ST. Ives

Page 74

And there are other matters.'

I was half tempted to throw back in his face that inheritance so coldly offered. At the same time I had to consider that he was an old man, and, after all, my relation; and that I was a poor one, in considerable straits, with a hope at heart which that inheritance might yet enable me to realise. Nor could I forget that, however icy his manners, he had behaved to me from the first with the extreme of liberality and--I was about to write, kindness, but the word, in that connection, would not come. I really owed the man some measure of gratitude, which it would be an ill manner to repay if I were to insult him on his deathbed.

'Your will, monsieur, must ever be my rule,' said I, bowing.

'You have wit, monsieur mon neveu,' said he, 'the best wit--the wit of silence. Many might have deafened me with their gratitude. Gratitude!' he repeated, with a peculiar intonation, and lay and smiled to himself. 'But to approach what is more important. As a prisoner of war, will it be possible for you to be served heir to English estates? I have no idea: long as I have dwelt in England, I have never studied what they call their laws. On the other hand, how if Romaine should come too late? I have two pieces of business to be transacted--to die, and to make my will; and, however desirous I may be to serve you, I cannot postpone the first in favour of the second beyond a very few hours.'

'Well, sir, I must then contrive to be doing as I did before,' said I.

'Not so,' said the Count. 'I have an alternative. I have just drawn my balance at my banker's, a considerable sum, and I am now to place it in your hands. It will be so much for you and so much less--' he paused, and smiled with an air of malignity that surprised me. 'But it is necessary it should be done before witnesses. Monsieur le Vicomte is of a particular disposition, and an unwitnessed donation may very easily be twisted into a theft.'

He touched a bell, which was answered by a man having the appearance of a confidential valet. To him he gave a key.

'Bring me the despatch-box that came yesterday, La Ferriere,' said he. 'You will at the same time present my compliments to Dr. Hunter and M. l'Abbe, and request them to step for a few moments to my room.'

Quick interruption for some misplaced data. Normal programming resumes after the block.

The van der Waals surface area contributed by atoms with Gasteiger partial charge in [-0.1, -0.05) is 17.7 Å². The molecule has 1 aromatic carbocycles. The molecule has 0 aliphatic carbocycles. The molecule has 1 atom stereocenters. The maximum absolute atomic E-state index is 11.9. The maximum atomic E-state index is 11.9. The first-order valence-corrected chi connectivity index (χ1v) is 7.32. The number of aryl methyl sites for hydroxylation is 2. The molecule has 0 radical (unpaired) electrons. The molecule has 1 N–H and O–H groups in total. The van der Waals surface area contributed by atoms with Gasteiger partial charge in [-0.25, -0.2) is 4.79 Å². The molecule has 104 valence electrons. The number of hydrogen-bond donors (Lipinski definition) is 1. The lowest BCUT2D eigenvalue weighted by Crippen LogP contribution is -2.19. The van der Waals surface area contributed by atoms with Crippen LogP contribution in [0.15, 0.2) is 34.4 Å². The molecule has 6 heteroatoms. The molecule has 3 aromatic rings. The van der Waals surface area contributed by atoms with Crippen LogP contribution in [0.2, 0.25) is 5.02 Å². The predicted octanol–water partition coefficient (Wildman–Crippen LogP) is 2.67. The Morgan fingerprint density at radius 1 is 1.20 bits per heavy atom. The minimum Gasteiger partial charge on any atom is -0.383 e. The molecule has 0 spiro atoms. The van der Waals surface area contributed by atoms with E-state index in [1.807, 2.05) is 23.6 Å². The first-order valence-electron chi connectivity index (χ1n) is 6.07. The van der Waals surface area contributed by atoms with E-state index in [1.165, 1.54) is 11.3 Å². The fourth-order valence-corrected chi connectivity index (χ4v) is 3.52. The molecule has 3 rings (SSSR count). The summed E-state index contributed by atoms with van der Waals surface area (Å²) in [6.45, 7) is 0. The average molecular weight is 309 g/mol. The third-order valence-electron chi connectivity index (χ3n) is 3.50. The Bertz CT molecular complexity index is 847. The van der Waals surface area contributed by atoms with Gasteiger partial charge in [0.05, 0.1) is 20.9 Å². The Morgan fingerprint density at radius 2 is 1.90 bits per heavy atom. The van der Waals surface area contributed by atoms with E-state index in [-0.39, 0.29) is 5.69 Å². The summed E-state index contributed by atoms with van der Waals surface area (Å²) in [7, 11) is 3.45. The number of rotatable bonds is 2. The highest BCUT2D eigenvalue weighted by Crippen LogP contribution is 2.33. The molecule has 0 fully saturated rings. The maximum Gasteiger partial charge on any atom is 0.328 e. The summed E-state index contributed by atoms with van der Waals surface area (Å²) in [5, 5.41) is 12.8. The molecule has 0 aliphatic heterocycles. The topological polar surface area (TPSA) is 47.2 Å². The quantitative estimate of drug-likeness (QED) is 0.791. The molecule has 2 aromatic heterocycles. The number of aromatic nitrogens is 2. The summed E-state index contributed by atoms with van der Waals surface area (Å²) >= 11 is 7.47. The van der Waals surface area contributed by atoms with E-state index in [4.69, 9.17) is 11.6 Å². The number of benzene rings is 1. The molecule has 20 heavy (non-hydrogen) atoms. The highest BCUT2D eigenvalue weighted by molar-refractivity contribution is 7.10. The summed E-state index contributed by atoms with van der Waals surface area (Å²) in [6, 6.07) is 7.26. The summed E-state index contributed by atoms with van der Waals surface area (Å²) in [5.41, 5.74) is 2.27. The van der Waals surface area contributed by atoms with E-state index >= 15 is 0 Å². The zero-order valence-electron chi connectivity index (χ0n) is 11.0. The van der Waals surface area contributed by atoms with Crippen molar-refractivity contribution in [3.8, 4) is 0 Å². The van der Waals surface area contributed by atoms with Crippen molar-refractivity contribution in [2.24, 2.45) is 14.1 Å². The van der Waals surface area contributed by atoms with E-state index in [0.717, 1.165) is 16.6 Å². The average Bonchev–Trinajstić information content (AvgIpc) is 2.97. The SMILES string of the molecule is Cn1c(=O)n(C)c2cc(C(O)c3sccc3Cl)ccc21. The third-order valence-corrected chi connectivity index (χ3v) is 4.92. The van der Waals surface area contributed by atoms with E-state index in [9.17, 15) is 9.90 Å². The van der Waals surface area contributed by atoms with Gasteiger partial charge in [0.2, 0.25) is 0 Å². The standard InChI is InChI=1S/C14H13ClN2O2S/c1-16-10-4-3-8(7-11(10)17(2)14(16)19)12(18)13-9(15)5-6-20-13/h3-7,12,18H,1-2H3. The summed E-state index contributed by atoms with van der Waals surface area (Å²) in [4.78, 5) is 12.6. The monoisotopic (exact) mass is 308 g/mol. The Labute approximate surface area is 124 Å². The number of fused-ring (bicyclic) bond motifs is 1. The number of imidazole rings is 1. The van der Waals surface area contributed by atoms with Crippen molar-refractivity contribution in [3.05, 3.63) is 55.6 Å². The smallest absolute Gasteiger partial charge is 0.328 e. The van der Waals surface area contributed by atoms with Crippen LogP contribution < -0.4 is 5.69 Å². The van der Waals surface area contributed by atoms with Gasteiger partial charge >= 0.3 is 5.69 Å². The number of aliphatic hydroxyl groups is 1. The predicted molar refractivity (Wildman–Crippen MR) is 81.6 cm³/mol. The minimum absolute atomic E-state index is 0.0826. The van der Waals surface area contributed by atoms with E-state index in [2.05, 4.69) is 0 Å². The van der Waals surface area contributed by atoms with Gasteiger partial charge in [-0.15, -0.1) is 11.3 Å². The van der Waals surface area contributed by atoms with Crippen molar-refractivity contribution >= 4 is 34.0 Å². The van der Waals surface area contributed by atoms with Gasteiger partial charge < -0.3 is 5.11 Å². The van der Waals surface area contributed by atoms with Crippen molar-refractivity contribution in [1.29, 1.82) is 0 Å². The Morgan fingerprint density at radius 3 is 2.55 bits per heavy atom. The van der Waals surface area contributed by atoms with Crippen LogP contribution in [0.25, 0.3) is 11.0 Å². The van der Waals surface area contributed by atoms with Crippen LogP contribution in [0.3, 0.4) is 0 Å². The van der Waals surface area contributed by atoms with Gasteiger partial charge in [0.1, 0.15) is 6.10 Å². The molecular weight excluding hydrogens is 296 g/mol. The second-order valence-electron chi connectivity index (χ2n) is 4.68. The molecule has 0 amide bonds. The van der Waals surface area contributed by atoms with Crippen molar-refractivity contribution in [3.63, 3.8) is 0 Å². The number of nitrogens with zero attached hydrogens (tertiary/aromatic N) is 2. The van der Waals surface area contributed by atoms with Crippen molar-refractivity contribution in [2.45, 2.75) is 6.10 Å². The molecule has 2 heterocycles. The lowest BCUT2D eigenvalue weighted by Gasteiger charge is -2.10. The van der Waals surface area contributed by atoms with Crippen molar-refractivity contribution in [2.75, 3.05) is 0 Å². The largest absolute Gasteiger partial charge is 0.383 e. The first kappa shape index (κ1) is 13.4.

The despatch-box proved to be rather a bulky piece of baggage, covered with Russia leather. Before the doctor and an excellent old smiling priest it was passed over into my hands with a very clear statement of the disposer's wishes; immediately after which, though the witnesses remained behind to draw up and sign a joint note of the transaction, Monsieur de Keroual dismissed me to my own room, La Ferriere following with the invaluable box.

At my chamber door I took it from him with thanks, and entered alone. Everything had been already disposed for the night, the curtains drawn and the fire trimmed; and Rowley was still busy with my bedclothes. He turned round as I entered with a look of welcome that did my heart good. Indeed, I had never a much greater need of human sympathy, however trivial, than at that moment when I held a fortune in my arms. In my uncle's room I had breathed the very atmosphere of disenchantment. He had gorged my pockets; he had starved every dignified or affectionate sentiment of a man. I had received so chilling an impression of age and experience that the mere look of youth drew me to confide in Rowley: he was only a boy, his heart must beat yet, he must still retain some innocence and natural feelings, he could blurt out follies with his mouth, he was not a machine to utter perfect speech! At the same time, I was beginning to outgrow the painful impressions of my interview; my spirits were beginning to revive; and at the jolly, empty looks of Mr. Rowley, as he ran forward to relieve me of the box, St. Ives became himself again.

'Now, Rowley, don't be in a hurry,' said I. 'This is a momentous juncture. Man and boy, you have been in my service about three hours. You must already have observed that I am a gentleman of a somewhat morose disposition, and there is nothing that I more dislike than the smallest appearance of familiarity.

Robert Louis Stevenson
Classic Literature Library

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